Author:Moskalenko, Anatolii Alekseevich


Strategic analysis, which incorporates evaluating a company's internal potential and assessing its external environment, is one of the more significant links in the process of working out strategic decisions. This is related to the conventional belief that management becomes strategic only when the external environment is not sufficiently determinate, is changeable (dynamic) and is hard to predict, with the company forced to organize its course of behaviour taking account of the changing environment. A tool employed to track all possible changes from without and assess the company's potential internal reactions to these changes is strategic analysis.

The relevance of the problem under consideration is proved by the fact that the research into the issues of strategic human resources management is currently carried out in many countries of the world (Fumasoli, 2014). Many of the works are devoted to studying the experience of strategic personnel management in Chinese corporations (Zhu & Su, 2014; Zhu & Xia, 2015; Sun, 2012; Zhang et al., 2009). Still, the authors justify the need for strategic analysis and personnel management differently: starting with the need to build competitive strategies (Zhang et al., 2009) and ending with the importance of preventing corruption (Soehari & Budiningsih, 2017). Some scholars consider common practices, their evolution and perspectives (Siddique, 2004) individual studies highlight the philosophical component of the strategy (Gao, 2011). Many studies are devoted to the consideration of individual instruments of strategic personnel management (Hollenbeck & Jamieson, 2015; Seidel, 2011). There are a large number of applied researches, the authors of which are making attempts to adapt the general theoretical and methodological tools to the conditions of functioning of various branch subjects (Jain, 2005; Hitka et al., 2017).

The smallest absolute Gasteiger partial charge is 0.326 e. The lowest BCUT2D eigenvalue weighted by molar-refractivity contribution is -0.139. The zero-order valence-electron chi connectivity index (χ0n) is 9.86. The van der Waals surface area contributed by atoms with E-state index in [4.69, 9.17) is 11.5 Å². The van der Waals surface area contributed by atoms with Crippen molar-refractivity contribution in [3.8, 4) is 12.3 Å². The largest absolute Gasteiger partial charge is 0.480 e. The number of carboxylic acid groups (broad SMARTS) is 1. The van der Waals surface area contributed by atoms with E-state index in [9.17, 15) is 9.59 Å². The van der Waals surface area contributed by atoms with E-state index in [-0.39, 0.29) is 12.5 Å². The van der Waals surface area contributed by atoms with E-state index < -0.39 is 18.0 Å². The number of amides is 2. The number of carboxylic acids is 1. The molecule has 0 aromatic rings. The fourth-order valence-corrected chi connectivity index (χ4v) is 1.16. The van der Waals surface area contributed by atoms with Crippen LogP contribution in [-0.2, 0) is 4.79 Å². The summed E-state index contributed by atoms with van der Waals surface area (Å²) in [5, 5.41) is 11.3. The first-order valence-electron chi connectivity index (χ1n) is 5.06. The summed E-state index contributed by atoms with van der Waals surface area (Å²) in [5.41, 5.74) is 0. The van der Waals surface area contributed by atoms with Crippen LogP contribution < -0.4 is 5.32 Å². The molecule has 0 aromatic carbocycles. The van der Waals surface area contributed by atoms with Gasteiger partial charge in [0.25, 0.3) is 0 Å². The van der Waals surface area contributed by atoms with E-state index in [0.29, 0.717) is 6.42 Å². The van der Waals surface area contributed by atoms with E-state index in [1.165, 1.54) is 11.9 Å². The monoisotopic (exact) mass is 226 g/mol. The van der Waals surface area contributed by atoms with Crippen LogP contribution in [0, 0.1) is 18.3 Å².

When it comes to implementing strategic analysis in oil-and-gas companies, it is worth noting the high degree of its complexity, which is due to the following:

  1. The complexity of companies' internal structure (there being multiple levels and multiple rearrangements-links in the technological chain), the scale of their activity (these are large businesses and joint-stock companies, most of which are public), the wide geographic dispersion of the business's strategic units and its business zones and business units, the technological complexity of most production processes and the latter's considerable capital intensity.

  2. The great number of external (micro-and macro-level) factors which need to be taken into account in putting together a strategy: natural/climatic, geographic, communications, environmental, economic, political, technological, organizational/managerial, etc.

    Further, the complexity of conducting strategic analysis is undoubted, regardless of what type or level of strategizing one is talking about. That is, it is as much hard work to analyse the environment in developing one's HR strategy as it is to put together one's overall corporate strategy, as all the above-mentioned circumstances, which determine the complexity of analytical procedures, apply to the HR sphere as well.


    The current spectrum of tools for strategic analysis is quite sizable and can be structured around key stages in the strategic decision-making process (Deberdieva & Lenkova, 2011). Further, the findings from a detailed study and systematization of key existing approaches to the conduct of strategic analysis suggest that virtually all commonly known methodological techniques employed in putting together organizational strategies are applicable in the HR sphere as well. In some cases, one may need to adjust and adapt the tools to the special nature of the functional area in question, but, for the most part, these adjustments are quite plain and self-explanatory.

    When it comes to the stage of analysis and determination of the company's mission and HR objectives, techniques and methods for establishing personnel's role and place in the mission, as well as for formulating the objectives in the HR sphere, are similar to general theoretical ones employed in classic strategic management (Lenkova, 2013). Among the more popular methods employed at this stage of the strategizing process are analysis of the company's goal-setting methodology, its system of objectives and the strategy it is currently pursuing, its model of the production/administrative system, its "objectives tree" and potential scenarios for its development; analysis of time series and...

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